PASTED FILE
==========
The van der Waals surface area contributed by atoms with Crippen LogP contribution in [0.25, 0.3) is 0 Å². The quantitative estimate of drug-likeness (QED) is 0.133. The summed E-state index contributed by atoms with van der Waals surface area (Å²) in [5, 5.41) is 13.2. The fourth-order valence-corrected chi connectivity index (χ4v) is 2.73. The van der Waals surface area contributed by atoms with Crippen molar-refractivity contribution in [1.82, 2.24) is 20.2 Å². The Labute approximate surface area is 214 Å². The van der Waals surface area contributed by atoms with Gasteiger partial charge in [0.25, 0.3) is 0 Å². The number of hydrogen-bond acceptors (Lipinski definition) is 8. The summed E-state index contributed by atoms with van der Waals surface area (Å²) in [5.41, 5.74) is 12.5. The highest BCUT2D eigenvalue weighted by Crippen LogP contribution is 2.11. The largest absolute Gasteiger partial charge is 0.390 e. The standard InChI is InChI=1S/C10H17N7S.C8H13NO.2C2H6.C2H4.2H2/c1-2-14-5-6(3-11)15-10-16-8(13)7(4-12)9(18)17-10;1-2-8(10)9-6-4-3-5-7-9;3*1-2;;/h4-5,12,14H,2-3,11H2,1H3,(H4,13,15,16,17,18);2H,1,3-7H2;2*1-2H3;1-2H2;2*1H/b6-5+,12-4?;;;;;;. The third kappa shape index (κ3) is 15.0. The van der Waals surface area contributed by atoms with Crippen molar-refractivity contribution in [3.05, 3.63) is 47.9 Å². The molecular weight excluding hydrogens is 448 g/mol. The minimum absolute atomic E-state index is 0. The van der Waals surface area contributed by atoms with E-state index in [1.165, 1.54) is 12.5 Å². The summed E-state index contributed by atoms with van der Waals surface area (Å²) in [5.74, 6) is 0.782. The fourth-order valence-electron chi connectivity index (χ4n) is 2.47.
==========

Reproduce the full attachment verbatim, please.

The van der Waals surface area contributed by atoms with Crippen LogP contribution in [0.25, 0.3) is 0 Å². The quantitative estimate of drug-likeness (QED) is 0.133. The summed E-state index contributed by atoms with van der Waals surface area (Å²) in [5, 5.41) is 13.2. The fourth-order valence-corrected chi connectivity index (χ4v) is 2.73. The van der Waals surface area contributed by atoms with Crippen molar-refractivity contribution in [1.82, 2.24) is 20.2 Å². The Labute approximate surface area is 214 Å². The van der Waals surface area contributed by atoms with Gasteiger partial charge in [0.25, 0.3) is 0 Å². The number of hydrogen-bond acceptors (Lipinski definition) is 8. The summed E-state index contributed by atoms with van der Waals surface area (Å²) in [5.41, 5.74) is 12.5. The highest BCUT2D eigenvalue weighted by Crippen LogP contribution is 2.11. The largest absolute Gasteiger partial charge is 0.390 e. The standard InChI is InChI=1S/C10H17N7S.C8H13NO.2C2H6.C2H4.2H2/c1-2-14-5-6(3-11)15-10-16-8(13)7(4-12)9(18)17-10;1-2-8(10)9-6-4-3-5-7-9;3*1-2;;/h4-5,12,14H,2-3,11H2,1H3,(H4,13,15,16,17,18);2H,1,3-7H2;2*1-2H3;1-2H2;2*1H/b6-5+,12-4?;;;;;;. The third kappa shape index (κ3) is 15.0. The van der Waals surface area contributed by atoms with Crippen molar-refractivity contribution in [3.05, 3.63) is 47.9 Å². The molecular weight excluding hydrogens is 448 g/mol. The minimum absolute atomic E-state index is 0. The van der Waals surface area contributed by atoms with E-state index in [1.165, 1.54) is 12.5 Å². The summed E-state index contributed by atoms with van der Waals surface area (Å²) in [5.74, 6) is 0.782. The fourth-order valence-electron chi connectivity index (χ4n) is 2.47.